The Real "Me" Decade?

Feb 27th 2014


Novelist Tom Wolfe famously dubbed the 1970s "The Me Decade." He was talking about a rising focus on the self -- an individualism that had Americans obsessing inwardly, trying to understand and remodel themselves, rather than looking outward at their communities.

It turns out that he could have gone with a much more literal definition. Take a look at what happend to "Me" names in the '70s:

Melissa, Megan, Melinda, Melanie. These names swarmed the '70s, shouting "me, Me, ME!" Over the decade, Melissa alone outpaced the traditional M girls Mary and Margaret put together.

Could it be mere coincidence, that the Me- wave hit in the age of "ME!"? Umm, yeah, it could. Definitely. In fact, if you say those names aloud -- Melissa, Megan, Melinda, Melanie -- you'll find that they don't shout "ME!" at all. It was an era of short consonants. "The Meh Decade," anyone?

In truth, Wolfe's "Me Decade" was never about telling your name the livelong day to an admiring bog. The core idea wasn't attracting the attention of others. Rather, it was the age of self-help and self-discovery; of "finding yourself" within yourself, rather than as a cog in the great machine of society.

That seems a different brand of narcissism from today's "Look-At-Me" decade, in which which our inner lives become ever outer. This is the age of over-sharing, of social media and reality tv. It's also the age of the Great Baby Name Explosion, as increasingly creative name choices vie for attention.

You can see that desire to stand out in every possible measurement. The popularity of very long and very short names have both risen. Names with the eye-catching letters X and Z are at all-time highs. And "popular" has become a dirty word, as parents shy away from the top of the baby name popularity charts. Today's #1 names, Jacob and Sophia, are only one quarter as common as the #1 names of 1976, when Wolfe wrote his article.

Perhaps it's fitting, then, that this is also the age of names that literally shout "ME!" by starting with that syllable:

Comments

1
February 28, 2014 12:51 PM

Do you perhaps mean "short vowels"? The term "short consonant" isn't in use, although perhaps one could consider plosives short as opposed to fricatives which can be drawn out indefinitely (well, as long as breath holds). Anyway the consonant in question in this post is a continuant and therefore could be considered long (although that term is not applied to it). BTW English no longer has long and short vowels. although once it did. It now has tense and lax vowels.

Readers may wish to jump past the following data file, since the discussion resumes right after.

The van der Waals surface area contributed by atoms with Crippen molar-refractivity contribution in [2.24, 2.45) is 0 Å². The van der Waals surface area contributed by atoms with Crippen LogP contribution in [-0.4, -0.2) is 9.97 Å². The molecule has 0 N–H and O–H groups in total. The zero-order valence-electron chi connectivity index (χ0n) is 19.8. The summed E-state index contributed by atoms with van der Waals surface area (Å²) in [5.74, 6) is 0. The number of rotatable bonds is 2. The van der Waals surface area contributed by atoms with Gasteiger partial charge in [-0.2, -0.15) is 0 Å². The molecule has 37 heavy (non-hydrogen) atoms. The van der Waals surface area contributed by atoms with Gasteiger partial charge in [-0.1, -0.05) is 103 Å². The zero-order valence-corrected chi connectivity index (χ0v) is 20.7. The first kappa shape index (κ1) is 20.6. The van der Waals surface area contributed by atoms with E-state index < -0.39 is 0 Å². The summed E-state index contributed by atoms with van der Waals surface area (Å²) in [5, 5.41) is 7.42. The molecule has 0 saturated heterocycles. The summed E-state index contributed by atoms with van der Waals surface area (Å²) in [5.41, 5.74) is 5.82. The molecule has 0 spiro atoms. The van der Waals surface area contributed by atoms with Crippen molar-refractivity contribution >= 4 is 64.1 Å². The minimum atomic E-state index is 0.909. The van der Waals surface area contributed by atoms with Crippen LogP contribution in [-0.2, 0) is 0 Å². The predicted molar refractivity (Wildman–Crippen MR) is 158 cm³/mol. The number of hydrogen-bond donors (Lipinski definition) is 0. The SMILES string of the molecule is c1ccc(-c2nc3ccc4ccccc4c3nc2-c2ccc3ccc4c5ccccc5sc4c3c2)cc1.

2
March 2, 2014 7:32 AM

Anyone here might enjoy this bit of fun looking at first names and party affiliation, aking with other information provided by registered voters:
http://www.claritycampaigns.com/names

It analyzes names of registered voters only, it should be noted, and a major flaw is that the graphs do not offer what the overall percentages are. What am I to make of the fact that half of the people with my first name own and who are registered voters own a gun in their home? It would help to know that overall, 25/50/75%??? of registered voters do the same. Much more telling than the name I was given, though, was looking at the the stats for *my* children's names, names I selected. 

So, Laura, how would you improve upon this?

3
March 10, 2014 10:45 AM

It looks like Mia was already on the rise when "Pulp Fiction" came out, at which point it shot up in use.

I can't imagine the movie didn't give a boost to this name that already had the makings of a hit.

At this point, the name Mia is so well known that I'm sure few people associate it with the movie anymore. But at the time, it was a pretty novel choice for Uma Thurman's character.

15
June 5, 2014 2:26 AM

as share good stuff with good ideas and concepts, lots of great information and inspiration. Thanks for the great information

 

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